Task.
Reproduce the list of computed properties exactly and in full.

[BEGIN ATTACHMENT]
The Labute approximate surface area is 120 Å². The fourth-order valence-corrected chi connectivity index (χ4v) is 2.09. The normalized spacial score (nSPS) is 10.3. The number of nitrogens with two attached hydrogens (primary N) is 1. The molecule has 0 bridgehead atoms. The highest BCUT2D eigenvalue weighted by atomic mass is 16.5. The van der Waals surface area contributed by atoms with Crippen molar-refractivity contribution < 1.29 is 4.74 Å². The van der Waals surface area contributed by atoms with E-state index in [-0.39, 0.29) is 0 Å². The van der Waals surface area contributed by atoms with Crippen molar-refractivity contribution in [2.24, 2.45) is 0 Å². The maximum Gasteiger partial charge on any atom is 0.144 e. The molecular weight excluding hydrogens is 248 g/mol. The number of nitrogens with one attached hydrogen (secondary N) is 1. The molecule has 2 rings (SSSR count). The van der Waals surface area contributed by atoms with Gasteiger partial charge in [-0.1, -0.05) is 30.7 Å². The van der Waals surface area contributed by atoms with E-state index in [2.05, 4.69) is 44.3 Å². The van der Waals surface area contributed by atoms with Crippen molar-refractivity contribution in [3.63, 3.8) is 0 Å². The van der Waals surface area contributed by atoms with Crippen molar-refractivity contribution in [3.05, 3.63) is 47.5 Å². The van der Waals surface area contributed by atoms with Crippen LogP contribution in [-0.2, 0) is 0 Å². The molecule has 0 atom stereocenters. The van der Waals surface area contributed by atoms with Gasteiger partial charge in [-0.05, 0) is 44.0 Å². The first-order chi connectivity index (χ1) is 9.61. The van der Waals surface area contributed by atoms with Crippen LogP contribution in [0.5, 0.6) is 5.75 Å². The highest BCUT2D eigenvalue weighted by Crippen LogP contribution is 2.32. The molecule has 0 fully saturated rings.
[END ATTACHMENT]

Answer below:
The Labute approximate surface area is 120 Å². The fourth-order valence-corrected chi connectivity index (χ4v) is 2.09. The normalized spacial score (nSPS) is 10.3. The number of nitrogens with two attached hydrogens (primary N) is 1. The molecule has 0 bridgehead atoms. The highest BCUT2D eigenvalue weighted by atomic mass is 16.5. The van der Waals surface area contributed by atoms with Crippen molar-refractivity contribution < 1.29 is 4.74 Å². The van der Waals surface area contributed by atoms with E-state index in [-0.39, 0.29) is 0 Å². The van der Waals surface area contributed by atoms with Crippen molar-refractivity contribution in [2.24, 2.45) is 0 Å². The maximum Gasteiger partial charge on any atom is 0.144 e. The molecular weight excluding hydrogens is 248 g/mol. The number of nitrogens with one attached hydrogen (secondary N) is 1. The molecule has 2 rings (SSSR count). The van der Waals surface area contributed by atoms with Gasteiger partial charge in [-0.1, -0.05) is 30.7 Å². The van der Waals surface area contributed by atoms with E-state index in [2.05, 4.69) is 44.3 Å². The van der Waals surface area contributed by atoms with Crippen molar-refractivity contribution in [3.63, 3.8) is 0 Å². The van der Waals surface area contributed by atoms with Crippen molar-refractivity contribution in [3.05, 3.63) is 47.5 Å². The van der Waals surface area contributed by atoms with Crippen LogP contribution in [-0.2, 0) is 0 Å². The molecule has 0 atom stereocenters. The van der Waals surface area contributed by atoms with Gasteiger partial charge in [-0.05, 0) is 44.0 Å². The first-order chi connectivity index (χ1) is 9.61. The van der Waals surface area contributed by atoms with Crippen LogP contribution in [0.5, 0.6) is 5.75 Å². The highest BCUT2D eigenvalue weighted by Crippen LogP contribution is 2.32. The molecule has 0 fully saturated rings.